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  • Cath Battersby

    In May 2009, I visited Otago University and met with 3 scientists who had expressed an interest in getting involved with the Science Learning Hub. They each told me the story of their research, and straight away, a collection of resources about conserving some of our most unique and endangered animals started to take shape.

    The scientists and their research

    Dr Phil Bishop is passionate about frogs and their conservation. His research into metabolic bone disease and chytrid fungus is both interesting and cutting-edge. I thought his story would appeal to students, in particular his purpose-built frog tanning salons used to treat a bone disease affecting our native frogs.

    Associate Professor Alison Cree has been working with reptiles and amphibians since she was a student. Her research focuses on the reproductive and thermal biology of reptiles. This sounds like a bit of a mouthful, but the ideas behind it are quite easy for students to understand and relate to basic life processes. For example, one of the projects she led investigated whether the temperatures in Otago would be too cold to establish a new population of tuatara.

    Dr Kelly Hare works predominantly with skinks in captivity. She is trying to find out which conditions produce the healthiest individuals for future translocations. I thought her research techniques would be interesting for students, especially as one of her projects involves chasing skinks down a reptile racetrack in order to find out how fast they can run.

    These 3 scientists are also actively involved with Orokonui Ecosanctuary, a 370-hectare mainland island 20 minutes’ drive from Dunedin. Predator-proof sanctuaries are a key part of conservation efforts in New Zealand and also found all over the country. I thought including Orokonui in the context would therefore appeal to students who may have visited other ecosanctuaries.

    The articles

    When writing this content, I focused on 2 main underlying themes:

    • What makes our native reptiles and amphibians unique and why are they so endangered?
    • What is the actual science behind efforts to save them?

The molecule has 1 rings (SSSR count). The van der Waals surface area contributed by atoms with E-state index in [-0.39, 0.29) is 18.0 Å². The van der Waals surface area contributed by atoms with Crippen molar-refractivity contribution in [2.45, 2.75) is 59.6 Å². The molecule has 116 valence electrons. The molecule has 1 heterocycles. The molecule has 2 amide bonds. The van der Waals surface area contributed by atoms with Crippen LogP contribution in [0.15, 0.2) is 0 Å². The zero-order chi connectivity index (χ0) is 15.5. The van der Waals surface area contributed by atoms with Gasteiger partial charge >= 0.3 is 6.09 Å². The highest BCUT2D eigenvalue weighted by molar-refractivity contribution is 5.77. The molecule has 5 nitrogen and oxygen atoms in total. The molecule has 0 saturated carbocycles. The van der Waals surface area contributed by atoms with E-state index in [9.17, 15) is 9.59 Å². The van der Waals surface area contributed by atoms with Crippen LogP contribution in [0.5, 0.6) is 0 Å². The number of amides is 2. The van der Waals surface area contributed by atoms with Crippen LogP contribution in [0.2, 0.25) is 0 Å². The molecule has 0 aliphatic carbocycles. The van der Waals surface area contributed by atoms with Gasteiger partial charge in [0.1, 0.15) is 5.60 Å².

I wrote 4 articles to provide more detailed information on native frogs, native skinks and geckos, tuatara and Orokonui Ecosanctuary.

    The articles that look at the science ideas and concepts provide more information about the key ideas explored in the research stories:


    When writing the student activities, I worked with a primary school teacher to create a varied set of activities, for example, a hands-on activity where students create a lizard-friendly habitat, an interactive Venn diagram comparing skinks and geckos that can be used on an interactive whiteboard and a physically active simulation for the whole class where students take on the role of a native frog, native bird or introduced mammal.

    This context supports NZ Curriculum levels 3–4:

    • Nature of Science: participating and contributing. Use their growing science knowledge when considering issues of concern to them. Explore various aspects of an issue and make decisions about possible actions.
    • Living World: life processes. Recognise that there are life processes common to all living things and that these occur in different ways.
    • Living World: ecology. Explain how living things are suited to their particular habitat and how they respond to environmental changes, both natural and human-induced.
    • Living World: evolution. Explore how the groups of living things we have in the world have changed over long periods of time and appreciate that some living things in New Zealand are quite different from living things in other areas of the world.

    Find out more about our Saving reptiles and amphibians resources.

      Published 1 June 2011 Referencing Hub articles
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